Notion 4 is the latest notation software release by PreSonus. PreSonus, an industry leader in the development of audio hardware and software, has just acquired Notion, adding it to their growing list of high-quality products. In a competitive field dominated for years by Finale and Sibelius, Notion 4 gives these established brands a strong run for their money with an intuitive interface, a wonderful built-in sound library, and 64-bit support. Notion is not only powerful, but very affordable compared to its competitors, at $99 for download and $129 for the boxed version.
There are many features unique to Notion worth mentioning. In fact, there are many features unique to big DAWs integrated into Notion that allow composers to use this program as a standalone, increasing workflow and productivity. I was able to dive right into recording parts without having to dig into tutorials or the manual. This is a testament to great design. With that said, there is a user guide built into Notion and an extensive collection of video tutorials in the media section of the Notion website that can help get you started.
Pic 1 – Template and Session Launch.
Pick a Template
There are a number of useful scoring templates to choose from after launching Notion. They provide the most common: Full Orchestra, Chamber Orchestra, String Orchestra, Big Band, Jazz Combo, Rock Band and Lead Sheet. Or, you can build one from scratch. Editing the score template with the Score Set-Up window is easy. At the end of the article, I’ve provided an orchestral score and a guitar-based score screenshot from the Notion website so you can see how detailed scores in Notion can get.
Pic 2 - Score Set-Up Window in Notion.
Many ways to Input
Pic 3 – Selecting and Inserting Notes in Notion.
There are many ways to play parts into Notion that will appeal to every instrumentalist. You can play in parts with the on-screen or outboard midi keyboard, with the drum pad section, or with the guitar fretboard. For more detailed work, notes can be placed on the staff with the mouse or by using the step sequencer. Notion has 64 levels of undo, so don’t worry if you happen to make some mistakes all the way. I also like the chord library for making lead sheets and jazz scores. The layout is clear and provides all the main chords you would need.
Pic 4 – Notion Chord Library.
Notion is host and slave Rewire compatible. It can be run through any major DAW like Studio One, Pro Tools or Logic and also host VST instruments as well. There is built-in integration with Vienna Symphonic Library Special Edition Plus 1-4, Miroslav Philharmonik and Garritan Personal Orchestra. This is great news for composers who like to write with certain instruments from these libraries. When you launch another sound library, the individual instruments show up in their own slots separate from the VST instrument section and can play all the articulations and dynamics that you play or program into the score. Make sure that your external orchestral libraries are authorized and up to date before launching them within Notion.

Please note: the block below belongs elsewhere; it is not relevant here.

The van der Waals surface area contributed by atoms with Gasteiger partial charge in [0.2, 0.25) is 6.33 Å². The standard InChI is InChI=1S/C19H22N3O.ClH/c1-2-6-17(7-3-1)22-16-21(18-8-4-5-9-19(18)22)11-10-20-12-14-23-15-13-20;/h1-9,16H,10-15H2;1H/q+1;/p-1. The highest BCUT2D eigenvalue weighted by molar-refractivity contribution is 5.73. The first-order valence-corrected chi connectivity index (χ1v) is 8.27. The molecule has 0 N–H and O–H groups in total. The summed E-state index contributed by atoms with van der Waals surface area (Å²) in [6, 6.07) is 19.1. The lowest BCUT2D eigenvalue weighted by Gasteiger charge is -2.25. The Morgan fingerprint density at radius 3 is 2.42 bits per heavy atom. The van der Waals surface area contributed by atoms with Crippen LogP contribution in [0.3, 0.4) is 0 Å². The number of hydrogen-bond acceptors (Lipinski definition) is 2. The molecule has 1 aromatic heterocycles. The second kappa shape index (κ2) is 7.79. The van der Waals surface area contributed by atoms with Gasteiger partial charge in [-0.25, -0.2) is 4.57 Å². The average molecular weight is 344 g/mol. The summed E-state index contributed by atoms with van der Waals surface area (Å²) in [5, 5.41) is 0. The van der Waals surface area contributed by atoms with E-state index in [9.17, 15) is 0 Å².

Pic 5 – Garritan Personal Orchestra Menu in Notion.
MIDI editing and overdubbing
Notion’s Sequencer Staff and Sequencer Overlay, are definitely standout features for the program. Sequencer Staff shows MIDI notes instead of the traditional notation for composers who like to edit velocities or note lengths by dragging MIDI notes. Sequencer Overlay shows the midi notes and traditional notation at the same time, so composers and editors can access both. This is the first time MIDI notes have been integrated into notation software in this way. Notion also offers MIDI merge recording mode to composers for stacking parts within an instrument or for building expression cues in sections. This is similar to other DAWs but extra useful in this application. It’s clear that Notion developers want composers to use this program as a standalone composition tool.
Pic 6 – Sequencer Overlay in Notion.
Notion for iPad
Notion for iPad ($14.99) is a perfect compliment to Notion users. Compositions can be swapped between devices for editing and composing on the go. Notion is the only notation software that allows for editing and composing on the iPad with the function of transferring files between devices. The competitors are currently ‘read only’ on the iPad. This sets a new standard for audio software developers to create programs that appeal to both iPad and computer version users, increasing their market reach. Notion for iPad installs with some classical music demo scores for playback and study, a useful tool for musicians who like to learn from interactive examples. I would use Notion for iPad in my music lessons with students who want to learn more about composition.
Pic 7 – Notion for iPad Score Selection.
Pic 8 – Notion for iPad Scoring Window.
A Tool for Learning
Notion is a great tool for instructors and music students alike. I can easily create scale sheets, lead sheets, simple arrangements of songs and exercises for my piano and flute students. I use my iPad for music theory Apps already, so Notion is a logical addition to the musical teaching palette. And, students would have fun creating simple scores of their own. Students can work in the lesson or at home and transfer files back and forth for me to check in with their progress. This program potentially opens up the notation software market to a whole new generation of music composers who value ease of use above all other bells and whistles.
Notion appeals to a wide range of composers, producers and music educators and is quickly becoming an integral part of studios, thanks to great design, great customer support and compatibility with the iPad.
Pic 9 – Notion Promo Orchestral Screenshot.
Pic 10 – Notion Promo Guitar Score.